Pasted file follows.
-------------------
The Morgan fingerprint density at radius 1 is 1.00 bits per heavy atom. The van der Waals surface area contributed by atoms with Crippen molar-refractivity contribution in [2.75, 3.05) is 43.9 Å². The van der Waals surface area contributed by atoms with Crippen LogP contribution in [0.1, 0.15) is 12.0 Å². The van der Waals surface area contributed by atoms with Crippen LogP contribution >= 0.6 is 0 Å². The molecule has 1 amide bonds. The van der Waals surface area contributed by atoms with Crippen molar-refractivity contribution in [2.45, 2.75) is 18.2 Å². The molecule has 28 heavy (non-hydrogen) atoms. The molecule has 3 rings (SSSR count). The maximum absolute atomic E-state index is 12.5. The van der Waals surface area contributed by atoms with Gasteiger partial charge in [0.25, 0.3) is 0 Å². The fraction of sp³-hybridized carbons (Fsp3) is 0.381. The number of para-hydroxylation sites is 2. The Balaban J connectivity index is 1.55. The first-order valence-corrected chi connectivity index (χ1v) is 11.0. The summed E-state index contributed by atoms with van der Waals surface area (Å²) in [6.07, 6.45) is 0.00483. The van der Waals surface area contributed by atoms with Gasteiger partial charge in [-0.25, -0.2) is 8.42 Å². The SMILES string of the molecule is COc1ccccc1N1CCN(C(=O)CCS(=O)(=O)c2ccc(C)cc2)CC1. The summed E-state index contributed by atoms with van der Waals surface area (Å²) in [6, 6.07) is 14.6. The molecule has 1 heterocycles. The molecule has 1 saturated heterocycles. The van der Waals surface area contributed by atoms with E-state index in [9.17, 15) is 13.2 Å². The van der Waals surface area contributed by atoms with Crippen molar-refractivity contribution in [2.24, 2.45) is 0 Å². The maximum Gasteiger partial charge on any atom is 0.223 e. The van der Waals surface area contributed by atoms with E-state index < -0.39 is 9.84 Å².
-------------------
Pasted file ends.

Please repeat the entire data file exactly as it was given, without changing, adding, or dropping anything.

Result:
The Morgan fingerprint density at radius 1 is 1.00 bits per heavy atom. The van der Waals surface area contributed by atoms with Crippen molar-refractivity contribution in [2.75, 3.05) is 43.9 Å². The van der Waals surface area contributed by atoms with Crippen LogP contribution in [0.1, 0.15) is 12.0 Å². The van der Waals surface area contributed by atoms with Crippen LogP contribution >= 0.6 is 0 Å². The molecule has 1 amide bonds. The van der Waals surface area contributed by atoms with Crippen molar-refractivity contribution in [2.45, 2.75) is 18.2 Å². The molecule has 28 heavy (non-hydrogen) atoms. The molecule has 3 rings (SSSR count). The maximum absolute atomic E-state index is 12.5. The van der Waals surface area contributed by atoms with Gasteiger partial charge in [0.25, 0.3) is 0 Å². The fraction of sp³-hybridized carbons (Fsp3) is 0.381. The number of para-hydroxylation sites is 2. The Balaban J connectivity index is 1.55. The first-order valence-corrected chi connectivity index (χ1v) is 11.0. The summed E-state index contributed by atoms with van der Waals surface area (Å²) in [6.07, 6.45) is 0.00483. The van der Waals surface area contributed by atoms with Gasteiger partial charge in [-0.25, -0.2) is 8.42 Å². The SMILES string of the molecule is COc1ccccc1N1CCN(C(=O)CCS(=O)(=O)c2ccc(C)cc2)CC1. The summed E-state index contributed by atoms with van der Waals surface area (Å²) in [6, 6.07) is 14.6. The molecule has 1 heterocycles. The molecule has 1 saturated heterocycles. The van der Waals surface area contributed by atoms with E-state index in [9.17, 15) is 13.2 Å². The van der Waals surface area contributed by atoms with Crippen molar-refractivity contribution in [2.24, 2.45) is 0 Å². The maximum Gasteiger partial charge on any atom is 0.223 e. The van der Waals surface area contributed by atoms with E-state index < -0.39 is 9.84 Å².